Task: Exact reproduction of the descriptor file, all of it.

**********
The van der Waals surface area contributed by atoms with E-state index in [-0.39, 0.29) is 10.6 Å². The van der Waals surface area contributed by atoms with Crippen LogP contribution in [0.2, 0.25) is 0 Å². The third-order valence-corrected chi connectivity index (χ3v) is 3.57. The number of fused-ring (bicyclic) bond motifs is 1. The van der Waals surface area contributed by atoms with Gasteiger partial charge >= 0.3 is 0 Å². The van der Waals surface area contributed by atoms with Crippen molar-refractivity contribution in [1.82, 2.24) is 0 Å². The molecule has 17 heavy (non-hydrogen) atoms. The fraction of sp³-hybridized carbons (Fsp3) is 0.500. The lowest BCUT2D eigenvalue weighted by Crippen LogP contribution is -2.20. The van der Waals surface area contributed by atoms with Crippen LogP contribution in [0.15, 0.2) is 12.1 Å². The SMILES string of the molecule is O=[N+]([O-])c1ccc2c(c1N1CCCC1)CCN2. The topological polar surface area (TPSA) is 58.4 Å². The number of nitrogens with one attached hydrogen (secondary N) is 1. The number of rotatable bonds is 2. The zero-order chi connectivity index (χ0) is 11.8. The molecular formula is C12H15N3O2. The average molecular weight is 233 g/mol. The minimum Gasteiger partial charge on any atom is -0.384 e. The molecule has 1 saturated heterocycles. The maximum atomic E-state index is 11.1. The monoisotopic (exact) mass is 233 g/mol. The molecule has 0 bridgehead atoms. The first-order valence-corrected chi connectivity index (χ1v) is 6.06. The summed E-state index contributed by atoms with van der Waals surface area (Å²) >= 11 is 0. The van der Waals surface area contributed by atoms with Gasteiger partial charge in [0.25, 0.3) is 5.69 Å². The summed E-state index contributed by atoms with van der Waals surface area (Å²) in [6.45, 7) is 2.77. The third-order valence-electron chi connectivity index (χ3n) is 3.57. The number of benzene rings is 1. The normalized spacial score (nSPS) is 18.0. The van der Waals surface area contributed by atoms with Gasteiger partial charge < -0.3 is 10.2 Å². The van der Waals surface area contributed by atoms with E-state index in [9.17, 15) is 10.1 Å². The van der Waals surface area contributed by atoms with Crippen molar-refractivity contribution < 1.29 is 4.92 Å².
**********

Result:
The van der Waals surface area contributed by atoms with E-state index in [-0.39, 0.29) is 10.6 Å². The van der Waals surface area contributed by atoms with Crippen LogP contribution in [0.2, 0.25) is 0 Å². The third-order valence-corrected chi connectivity index (χ3v) is 3.57. The number of fused-ring (bicyclic) bond motifs is 1. The van der Waals surface area contributed by atoms with Gasteiger partial charge >= 0.3 is 0 Å². The van der Waals surface area contributed by atoms with Crippen molar-refractivity contribution in [1.82, 2.24) is 0 Å². The molecule has 17 heavy (non-hydrogen) atoms. The fraction of sp³-hybridized carbons (Fsp3) is 0.500. The lowest BCUT2D eigenvalue weighted by Crippen LogP contribution is -2.20. The van der Waals surface area contributed by atoms with Crippen LogP contribution in [0.15, 0.2) is 12.1 Å². The SMILES string of the molecule is O=[N+]([O-])c1ccc2c(c1N1CCCC1)CCN2. The topological polar surface area (TPSA) is 58.4 Å². The number of nitrogens with one attached hydrogen (secondary N) is 1. The number of rotatable bonds is 2. The zero-order chi connectivity index (χ0) is 11.8. The molecular formula is C12H15N3O2. The average molecular weight is 233 g/mol. The minimum Gasteiger partial charge on any atom is -0.384 e. The molecule has 1 saturated heterocycles. The maximum atomic E-state index is 11.1. The monoisotopic (exact) mass is 233 g/mol. The molecule has 0 bridgehead atoms. The first-order valence-corrected chi connectivity index (χ1v) is 6.06. The summed E-state index contributed by atoms with van der Waals surface area (Å²) >= 11 is 0. The van der Waals surface area contributed by atoms with Gasteiger partial charge in [0.25, 0.3) is 5.69 Å². The summed E-state index contributed by atoms with van der Waals surface area (Å²) in [6.45, 7) is 2.77. The third-order valence-electron chi connectivity index (χ3n) is 3.57. The number of benzene rings is 1. The normalized spacial score (nSPS) is 18.0. The van der Waals surface area contributed by atoms with Gasteiger partial charge < -0.3 is 10.2 Å². The van der Waals surface area contributed by atoms with E-state index in [9.17, 15) is 10.1 Å². The van der Waals surface area contributed by atoms with Crippen molar-refractivity contribution < 1.29 is 4.92 Å².